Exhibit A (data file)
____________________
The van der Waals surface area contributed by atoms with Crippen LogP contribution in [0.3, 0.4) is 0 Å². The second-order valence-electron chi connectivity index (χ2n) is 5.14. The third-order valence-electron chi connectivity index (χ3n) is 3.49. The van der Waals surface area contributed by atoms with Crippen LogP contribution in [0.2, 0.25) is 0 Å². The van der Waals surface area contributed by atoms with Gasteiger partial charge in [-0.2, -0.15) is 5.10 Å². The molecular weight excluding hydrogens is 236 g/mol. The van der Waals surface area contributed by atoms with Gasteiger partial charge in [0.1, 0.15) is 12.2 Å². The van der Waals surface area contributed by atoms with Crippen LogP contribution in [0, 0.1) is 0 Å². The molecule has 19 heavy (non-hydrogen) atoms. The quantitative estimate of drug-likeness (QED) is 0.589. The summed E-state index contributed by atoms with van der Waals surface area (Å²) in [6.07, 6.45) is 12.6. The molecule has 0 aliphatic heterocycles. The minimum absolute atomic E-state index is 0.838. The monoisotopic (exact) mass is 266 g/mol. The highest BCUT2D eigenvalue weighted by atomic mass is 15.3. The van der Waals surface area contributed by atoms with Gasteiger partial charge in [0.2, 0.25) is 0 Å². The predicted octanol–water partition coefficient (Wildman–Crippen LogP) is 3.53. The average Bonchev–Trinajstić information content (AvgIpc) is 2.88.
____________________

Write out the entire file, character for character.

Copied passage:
The van der Waals surface area contributed by atoms with Crippen LogP contribution in [0.3, 0.4) is 0 Å². The second-order valence-electron chi connectivity index (χ2n) is 5.14. The third-order valence-electron chi connectivity index (χ3n) is 3.49. The van der Waals surface area contributed by atoms with Crippen LogP contribution in [0.2, 0.25) is 0 Å². The van der Waals surface area contributed by atoms with Gasteiger partial charge in [-0.2, -0.15) is 5.10 Å². The molecular weight excluding hydrogens is 236 g/mol. The van der Waals surface area contributed by atoms with Gasteiger partial charge in [0.1, 0.15) is 12.2 Å². The van der Waals surface area contributed by atoms with Crippen LogP contribution in [0, 0.1) is 0 Å². The molecule has 19 heavy (non-hydrogen) atoms. The quantitative estimate of drug-likeness (QED) is 0.589. The summed E-state index contributed by atoms with van der Waals surface area (Å²) in [6.07, 6.45) is 12.6. The molecule has 0 aliphatic heterocycles. The minimum absolute atomic E-state index is 0.838. The monoisotopic (exact) mass is 266 g/mol. The highest BCUT2D eigenvalue weighted by atomic mass is 15.3. The van der Waals surface area contributed by atoms with Gasteiger partial charge in [0.2, 0.25) is 0 Å². The predicted octanol–water partition coefficient (Wildman–Crippen LogP) is 3.53. The average Bonchev–Trinajstić information content (AvgIpc) is 2.88.